Kristen Lamb

Author, Blogger, Social Media Jedi

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Posts Tagged: serial killers

Writers are different, though maybe you’ve heard you are special…as in “special.” We writers definitely fell off the end of the Bell Curve and probably suffered some head trauma on impact. Which OF COURSE unlocked our inner genius *flips hair*. Oddly, though “normal people” (code for “boring”) often just don’t get us. Heck, often we don’t get us.

I know this is a repost but apparently it is “that time of the month” on Facebook (and Zuckerberg should seriously consider negotiating official FB sponsorship from Midol). Frankly, ain’t nobody got time for that drama.

Especially when there are words to write and characters to torture. So posting this for something FUN.

The world needs more of that, right?

Anyway, I love being a writer. It’s a world like no other and it’s interesting how non-writers are simultaneously fascinated and terrified of us. While on the surface, people seem to think that what we do is easy, deep down? There is a part that knows they’re wrong. That being a writer, a good writer, is a very dark place most fear to tread.

In fact, I think somewhere at the BAU, there’s a caveat somewhere. If you think you profiled a serial killer, double check to make sure you didn’t just find an author.

Hint: Check for empty Starbuck’s cups.

A regular person may believe she’s come face to face with a maniac, but blunt truth is most of us gal writers are nerds who get ragged on for not wearing makeup more often. So if you see THIS (image below) probably NOT a psycho, just some poor author who tried an Instagram makeup tutorial…and it all went horribly wrong.

Writers march to the beat of a different kazoo.

Seriously. I once spent an entire afternoon googling Fort Worth hotels to find the right one with a balcony to toss someone off of. I was like the Goldilocks of murder.

Nope doesn’t face a street.

Not high enough to be fatal.

Don’t want them landing in a pool.

Apparently “normal” people do not do this, which is why being normal is totally boring and for the imagination impaired.

So before friends and family turn you into the FBI, here is a handy list of ways we writers are often mistaken for serial killers.

#1 Serial Killers Writers Need Alone Time

Generally, dealing with the public is only for a purpose (like making others think we are normal). To truly recharge and immerse in the art of what we do, we need to pull back and simply “get away.” Many writers can be found in basements, dark corners of libraries or lurking behind a desk surrounded with bear traps.

#2 Serial Killers Writers Often Hold Down a “Normal” Job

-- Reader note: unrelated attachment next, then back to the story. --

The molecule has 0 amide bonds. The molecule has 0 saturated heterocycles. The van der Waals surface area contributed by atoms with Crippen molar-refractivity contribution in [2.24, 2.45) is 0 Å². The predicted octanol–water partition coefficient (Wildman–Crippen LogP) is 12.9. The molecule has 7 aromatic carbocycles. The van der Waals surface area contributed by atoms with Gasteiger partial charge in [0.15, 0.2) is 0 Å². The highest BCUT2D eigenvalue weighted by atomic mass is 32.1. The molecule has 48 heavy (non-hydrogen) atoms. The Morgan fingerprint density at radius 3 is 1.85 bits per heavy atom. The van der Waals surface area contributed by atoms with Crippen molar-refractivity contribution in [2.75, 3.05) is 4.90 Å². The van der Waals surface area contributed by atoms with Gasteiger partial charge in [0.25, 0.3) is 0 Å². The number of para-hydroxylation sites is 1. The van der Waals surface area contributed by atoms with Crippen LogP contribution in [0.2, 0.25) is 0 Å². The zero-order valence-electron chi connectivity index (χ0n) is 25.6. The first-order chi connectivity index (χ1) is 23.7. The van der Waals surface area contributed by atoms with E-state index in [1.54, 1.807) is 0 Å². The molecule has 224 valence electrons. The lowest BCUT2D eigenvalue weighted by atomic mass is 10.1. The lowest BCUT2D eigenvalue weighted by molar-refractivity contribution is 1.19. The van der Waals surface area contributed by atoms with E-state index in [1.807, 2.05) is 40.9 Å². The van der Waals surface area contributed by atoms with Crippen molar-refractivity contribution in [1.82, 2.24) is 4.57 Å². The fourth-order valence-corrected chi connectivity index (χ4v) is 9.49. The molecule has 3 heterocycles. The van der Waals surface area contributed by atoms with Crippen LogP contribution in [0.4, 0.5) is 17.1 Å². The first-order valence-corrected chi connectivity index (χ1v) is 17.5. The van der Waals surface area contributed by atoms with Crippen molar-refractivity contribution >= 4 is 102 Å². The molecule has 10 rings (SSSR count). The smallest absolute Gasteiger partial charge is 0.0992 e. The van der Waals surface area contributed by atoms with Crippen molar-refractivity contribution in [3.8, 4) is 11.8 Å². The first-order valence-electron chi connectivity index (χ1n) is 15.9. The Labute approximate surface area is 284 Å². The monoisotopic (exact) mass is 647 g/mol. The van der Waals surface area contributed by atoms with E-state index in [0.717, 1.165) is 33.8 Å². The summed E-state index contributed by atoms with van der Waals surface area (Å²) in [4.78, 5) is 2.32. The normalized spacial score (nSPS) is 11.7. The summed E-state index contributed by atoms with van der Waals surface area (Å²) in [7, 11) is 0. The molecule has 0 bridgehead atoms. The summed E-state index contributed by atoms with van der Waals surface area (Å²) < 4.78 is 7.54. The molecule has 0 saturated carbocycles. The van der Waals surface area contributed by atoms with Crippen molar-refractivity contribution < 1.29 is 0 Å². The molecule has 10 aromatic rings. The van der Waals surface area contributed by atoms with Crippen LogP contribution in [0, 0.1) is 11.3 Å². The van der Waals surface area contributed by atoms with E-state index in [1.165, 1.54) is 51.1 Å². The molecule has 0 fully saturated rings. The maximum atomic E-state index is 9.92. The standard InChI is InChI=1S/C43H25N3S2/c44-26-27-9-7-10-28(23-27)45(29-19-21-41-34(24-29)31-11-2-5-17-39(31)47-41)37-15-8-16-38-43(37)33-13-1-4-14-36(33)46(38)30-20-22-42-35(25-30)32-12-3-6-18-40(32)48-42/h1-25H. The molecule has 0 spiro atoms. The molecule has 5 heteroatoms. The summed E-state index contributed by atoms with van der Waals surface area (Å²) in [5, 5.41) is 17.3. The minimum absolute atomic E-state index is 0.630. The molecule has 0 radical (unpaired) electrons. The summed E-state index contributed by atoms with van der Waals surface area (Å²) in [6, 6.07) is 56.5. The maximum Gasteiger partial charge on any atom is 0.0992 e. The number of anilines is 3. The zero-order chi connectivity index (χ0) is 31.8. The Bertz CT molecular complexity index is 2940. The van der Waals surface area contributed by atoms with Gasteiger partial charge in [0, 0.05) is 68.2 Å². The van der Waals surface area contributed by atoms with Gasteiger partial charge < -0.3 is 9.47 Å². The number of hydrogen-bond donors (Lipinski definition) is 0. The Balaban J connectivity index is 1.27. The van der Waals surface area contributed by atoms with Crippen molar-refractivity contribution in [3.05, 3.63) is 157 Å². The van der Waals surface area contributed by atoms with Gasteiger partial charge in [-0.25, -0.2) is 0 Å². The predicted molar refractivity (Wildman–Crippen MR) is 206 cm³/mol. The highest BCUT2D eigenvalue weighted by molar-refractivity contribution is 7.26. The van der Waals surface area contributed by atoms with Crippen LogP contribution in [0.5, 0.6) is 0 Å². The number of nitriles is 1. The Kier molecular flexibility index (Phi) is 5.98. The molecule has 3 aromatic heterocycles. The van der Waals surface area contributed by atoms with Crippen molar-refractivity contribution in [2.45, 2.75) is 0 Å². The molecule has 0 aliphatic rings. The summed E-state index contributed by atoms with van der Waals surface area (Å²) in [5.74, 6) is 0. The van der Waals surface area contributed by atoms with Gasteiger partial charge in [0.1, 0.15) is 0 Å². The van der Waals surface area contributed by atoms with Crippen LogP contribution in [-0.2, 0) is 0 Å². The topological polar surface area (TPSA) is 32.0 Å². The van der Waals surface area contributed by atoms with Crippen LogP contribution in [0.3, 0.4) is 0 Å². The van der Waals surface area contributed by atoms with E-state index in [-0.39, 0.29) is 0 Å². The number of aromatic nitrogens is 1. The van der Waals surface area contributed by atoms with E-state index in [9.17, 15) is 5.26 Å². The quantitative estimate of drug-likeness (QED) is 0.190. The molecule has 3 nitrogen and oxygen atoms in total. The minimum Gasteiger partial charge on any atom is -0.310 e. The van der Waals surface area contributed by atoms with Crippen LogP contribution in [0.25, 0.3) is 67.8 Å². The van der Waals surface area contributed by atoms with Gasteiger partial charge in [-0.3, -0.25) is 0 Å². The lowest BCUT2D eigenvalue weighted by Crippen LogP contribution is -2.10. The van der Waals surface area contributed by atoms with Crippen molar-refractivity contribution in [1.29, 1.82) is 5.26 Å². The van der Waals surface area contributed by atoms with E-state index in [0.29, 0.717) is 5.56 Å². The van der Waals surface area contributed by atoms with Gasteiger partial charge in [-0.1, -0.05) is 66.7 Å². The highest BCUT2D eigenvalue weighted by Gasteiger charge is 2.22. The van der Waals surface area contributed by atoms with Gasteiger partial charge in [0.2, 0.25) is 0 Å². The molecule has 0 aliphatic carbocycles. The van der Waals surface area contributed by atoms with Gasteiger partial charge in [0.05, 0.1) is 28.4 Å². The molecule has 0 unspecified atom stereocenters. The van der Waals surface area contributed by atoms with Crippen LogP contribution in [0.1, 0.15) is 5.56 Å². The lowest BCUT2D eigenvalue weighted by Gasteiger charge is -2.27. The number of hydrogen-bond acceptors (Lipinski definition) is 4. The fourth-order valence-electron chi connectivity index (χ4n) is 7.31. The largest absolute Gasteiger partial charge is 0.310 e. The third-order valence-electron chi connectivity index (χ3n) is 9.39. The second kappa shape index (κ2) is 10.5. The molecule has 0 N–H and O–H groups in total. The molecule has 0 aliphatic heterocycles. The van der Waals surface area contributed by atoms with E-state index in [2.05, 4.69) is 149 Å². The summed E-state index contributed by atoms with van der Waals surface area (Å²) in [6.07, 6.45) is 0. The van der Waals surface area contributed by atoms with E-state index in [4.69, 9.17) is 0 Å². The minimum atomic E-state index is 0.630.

Many writers are also teachers, engineers (or likely married to an engineer—What is WITH that?), lawyers, doctors, or even librarians. We are friendly, polite and on-time and hold down gainful employment. This is what makes writers SO terrifying. You probably work with one.

You might even be married to one.

#3 Serial Killers Writers Can Look Just like YOU

When our book comes out, neighbors will say, “But she seemed so nice and normal. Really polite. Always thought something was off, but writing? Really? Who can ever know these things.”

#4 Serial Killers Writers Understand Law Enforcement

And probably dated it 😀 ….until they married an engineer.

When planning any murder or series of murders, we have to know our enemy. The cops. What are ways we can confuse them? Can we kill in multiple jurisdictions knowing the law agencies will never properly communicate and thus we can kill as many people as our plot requires? Can we run the police down a rabbit hole of distraction?

Can we evade them altogether? Get rid of ALL the evidence?

Image via Creepy Freaky House of horror (Facebook)
Image via Creepy Freaky House of horror (Facebook)

Which is why it is more critical than ever to support authors by BUYING books. Because the next best thing we are good at is planning a murder and not getting caught. So….

Just leaving that there.

#5 Serial Killers Writers Use Terms Like T.O.D.

Throw T.O.D. around a writers’ group and no problemo. But using this term at Thanksgiving with the family? Meh. We writers know the best time of year to kill and dump the body and which season a shallow grave is an acceptable option. No writer ever sees just a freezer. Or just a car trunk. 

Trust me, we are thinking how many people we can fit in that sucker and if we’ll have to saw apart the body first.

#6 Serial Killers Writers Hear Voices That Tell Them Who to Kill

And often talk to those voices. We might be driving to Costco when the Voice visits and tells us that we really shouldn’t kill that asshat who stood us up for prom. No, the slutty cheerleader he dumped us for is a way better choice. Then, so enraptured with talking to the Voice, we find we missed the last fifty exits and have to hope there’s a Costco in the neighboring state.